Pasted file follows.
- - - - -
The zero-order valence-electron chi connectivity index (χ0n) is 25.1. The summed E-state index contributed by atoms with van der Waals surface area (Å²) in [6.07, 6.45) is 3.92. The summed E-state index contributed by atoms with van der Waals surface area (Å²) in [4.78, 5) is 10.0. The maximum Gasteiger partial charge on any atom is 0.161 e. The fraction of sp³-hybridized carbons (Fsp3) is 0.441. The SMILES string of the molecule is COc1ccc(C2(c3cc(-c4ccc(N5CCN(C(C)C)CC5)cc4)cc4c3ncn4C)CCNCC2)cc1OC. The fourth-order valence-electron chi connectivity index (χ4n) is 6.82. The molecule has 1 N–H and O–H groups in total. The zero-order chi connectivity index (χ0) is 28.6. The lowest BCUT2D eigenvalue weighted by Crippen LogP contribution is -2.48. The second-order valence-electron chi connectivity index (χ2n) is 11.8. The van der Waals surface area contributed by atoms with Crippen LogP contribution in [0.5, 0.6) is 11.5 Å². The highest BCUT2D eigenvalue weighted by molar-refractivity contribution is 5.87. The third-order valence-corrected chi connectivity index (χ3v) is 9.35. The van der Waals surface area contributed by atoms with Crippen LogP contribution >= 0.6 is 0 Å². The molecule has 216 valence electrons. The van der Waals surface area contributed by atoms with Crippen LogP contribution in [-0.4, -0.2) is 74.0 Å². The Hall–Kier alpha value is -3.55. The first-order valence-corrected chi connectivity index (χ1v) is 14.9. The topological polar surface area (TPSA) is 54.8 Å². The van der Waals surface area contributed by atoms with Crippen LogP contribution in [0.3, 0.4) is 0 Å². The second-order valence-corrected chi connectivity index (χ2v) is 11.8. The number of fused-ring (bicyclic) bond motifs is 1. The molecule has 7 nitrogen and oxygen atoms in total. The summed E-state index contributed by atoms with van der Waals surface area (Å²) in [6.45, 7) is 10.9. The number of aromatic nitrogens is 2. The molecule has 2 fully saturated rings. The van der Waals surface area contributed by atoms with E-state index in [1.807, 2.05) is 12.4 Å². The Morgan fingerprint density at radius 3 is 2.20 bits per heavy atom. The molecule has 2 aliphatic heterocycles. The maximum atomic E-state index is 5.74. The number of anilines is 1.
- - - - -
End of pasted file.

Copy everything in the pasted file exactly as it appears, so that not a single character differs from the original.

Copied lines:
The zero-order valence-electron chi connectivity index (χ0n) is 25.1. The summed E-state index contributed by atoms with van der Waals surface area (Å²) in [6.07, 6.45) is 3.92. The summed E-state index contributed by atoms with van der Waals surface area (Å²) in [4.78, 5) is 10.0. The maximum Gasteiger partial charge on any atom is 0.161 e. The fraction of sp³-hybridized carbons (Fsp3) is 0.441. The SMILES string of the molecule is COc1ccc(C2(c3cc(-c4ccc(N5CCN(C(C)C)CC5)cc4)cc4c3ncn4C)CCNCC2)cc1OC. The fourth-order valence-electron chi connectivity index (χ4n) is 6.82. The molecule has 1 N–H and O–H groups in total. The zero-order chi connectivity index (χ0) is 28.6. The lowest BCUT2D eigenvalue weighted by Crippen LogP contribution is -2.48. The second-order valence-electron chi connectivity index (χ2n) is 11.8. The van der Waals surface area contributed by atoms with Crippen LogP contribution in [0.5, 0.6) is 11.5 Å². The highest BCUT2D eigenvalue weighted by molar-refractivity contribution is 5.87. The third-order valence-corrected chi connectivity index (χ3v) is 9.35. The van der Waals surface area contributed by atoms with Crippen LogP contribution >= 0.6 is 0 Å². The molecule has 216 valence electrons. The van der Waals surface area contributed by atoms with Crippen LogP contribution in [-0.4, -0.2) is 74.0 Å². The Hall–Kier alpha value is -3.55. The first-order valence-corrected chi connectivity index (χ1v) is 14.9. The topological polar surface area (TPSA) is 54.8 Å². The van der Waals surface area contributed by atoms with Crippen LogP contribution in [0.3, 0.4) is 0 Å². The second-order valence-corrected chi connectivity index (χ2v) is 11.8. The number of fused-ring (bicyclic) bond motifs is 1. The molecule has 7 nitrogen and oxygen atoms in total. The summed E-state index contributed by atoms with van der Waals surface area (Å²) in [6.45, 7) is 10.9. The number of aromatic nitrogens is 2. The molecule has 2 fully saturated rings. The van der Waals surface area contributed by atoms with E-state index in [1.807, 2.05) is 12.4 Å². The Morgan fingerprint density at radius 3 is 2.20 bits per heavy atom. The molecule has 2 aliphatic heterocycles. The maximum atomic E-state index is 5.74. The number of anilines is 1.